Bull Moose Unite

I am registering as a republican again to remake the local tea party into something Teddy or Ike might recognize. The history of the GOP in Oregon is one of moderate conservatism, which makes the task easier but still not a given based on current primary trends. The one thing I have going in my favor is an inexhaustible supply of facts and figures to bolster my case.

With 85% of the electorate basically tuned out during midterm primary elections, the number of potential recruits is staggering. Republicans (and ex-republicans) are a relatively homogenous group as well, so voter acquisition is much less of a challenge than it might be otherwise. Everything looks ripe for an insurgent campaign to clear away the Tea Party chaff in 2018.

There are 247 Congressional districts just waiting to be snatched from the lackluster grip of a dimwitted republican incumbent. Artisan Politics will be looking at each of those districts until the next midterm in an effort to see who has been entrusted with that power and what they have they done with it (or not done with it) over however many years they have been in office.

Our first district is from my home state of Alaska.

The Incumbent

The Bull Moose is nowhere to be found in the Land of the Midnight Sun. America’s 49th state is filled with rugged individualists who were somehow convinced that today’s republican party is the same one they revered as kids. They left the lower forty eight for grander vistas and strict accountability only to find idiocracy personified in their elected House representative.

There has been a single Congressional district in Alaska since 1959. It is the largest congressional district in America by a ridiculous degree and is one of the largest parliamentary constituencies in the world, though still smaller than the massive 890,000 square miles Kalgoorlie that encompasses nearly the entire state of Western Australia.

This massive Alaskan district has been represented by a single man since March 6, 1973. Republican Don Young. Every election cycle I try not to let my head explode. See if you can spot just how out of touch this guy is from the first paragraph of the official biography copied from his website on 12/26/2014:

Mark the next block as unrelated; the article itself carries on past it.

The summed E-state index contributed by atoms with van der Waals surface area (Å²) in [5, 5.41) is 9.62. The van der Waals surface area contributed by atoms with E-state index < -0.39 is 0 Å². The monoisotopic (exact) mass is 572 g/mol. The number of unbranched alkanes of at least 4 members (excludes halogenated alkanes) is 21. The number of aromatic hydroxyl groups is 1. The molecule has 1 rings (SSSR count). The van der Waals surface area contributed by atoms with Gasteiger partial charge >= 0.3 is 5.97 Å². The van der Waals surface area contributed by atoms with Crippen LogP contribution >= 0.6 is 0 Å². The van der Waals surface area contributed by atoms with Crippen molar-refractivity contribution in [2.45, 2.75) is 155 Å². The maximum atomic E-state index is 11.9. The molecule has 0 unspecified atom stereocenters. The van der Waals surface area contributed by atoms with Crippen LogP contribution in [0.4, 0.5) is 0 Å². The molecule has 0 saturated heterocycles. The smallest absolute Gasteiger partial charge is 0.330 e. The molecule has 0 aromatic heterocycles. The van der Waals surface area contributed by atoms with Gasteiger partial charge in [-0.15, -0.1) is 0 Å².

“Congressman Don Young was re-elected to the 113th Congress in 2012 to serve his 21st term as Alaska’s only Representative to the United States House of Representatives. First sworn in as a freshman to the 93rd Congress after winning a special election on March 6, 1973, Congressman Young is today the 1st ranking Republican member and the 4th ranking overall member of the House of Representatives.”

If you noticed the page hadn’t been updated in the month and half since Young was re-elected to a 22nd term, drop a note on the Artisan Politics Facebook page and Like us while you are there.

This is a minor detail to be sure, but the American voter has been so focused on the big picture that they lost sight of their duty to a robust and accountable democracy starting in the district where they live. It isn’t entirely their fault given the way politics are covered by the media and the partisan fashion in which Congress does its job, but it’s ultimately the responsibility of the voters to clean up the mess that has resulted from our inattention to duty.

I am not going to spend a single word dissecting Don Young’s long and checkered career in the House, but Alaskans are aware of his ethical issues and vote the guy through every November because it is a “red” district and the man invariably wins the anemic primaries without a real challenge. No way a republican is going to vote against his own party when the rubber meets the road, so we get a confederacy of dunces in charge of some very important legislation on Capitol Hill.

The Challengers

It wasn’t hard to find this page listing the group of “conservative” men competing to take Don Young’s job as the republican representative from the great state of Alaska: http://www.elections.alaska.gov/ci_pg_cl_2014_prim.php#usr.

Each of the short summaries has a link to more information on the candidates and what they would “change” if they were elected to Congress instead of the incumbent. None of them offer anything substantially different from that being offered by the challenger, so I assume that means most primary voters opt for the devil they know.

The one libertarian in the field comes across as an old school Eisenhower republican, so perhaps he could have been that alternate voice had he registered republican instead. I won’t be analyzing democrats in red districts or republicans in blue districts since it is a waste of time these days, but data is available for curious citizens in those zip codes.

The Returns

Alaska is a very transparent state when it comes to compiling numbers on voters and how they breakdown by various demographic factors for each election at the following pages: http://www.elections.alaska.gov/vi_vrs.php and http://www.elections.alaska.gov/ei_return.php. The numbers couldn’t be more clear when it comes to outcome versus expectation.

Voters age forty-five and above had an astonishing primary turnout rate of 53.28 percent while those who were forty-four and under averaged only 23.26 percent. Don Young received more primary votes than all non-republican candidates combined. He also had twice as many votes as his three republican challengers combined.

In a state with almost a half a million registered voters, a mere 79,000 decided their legislative fates for the next two years as Don Young once again waltzed into the fait accompli general election the following November where he was reelected to his 22nd term with 51.6% of the vote.


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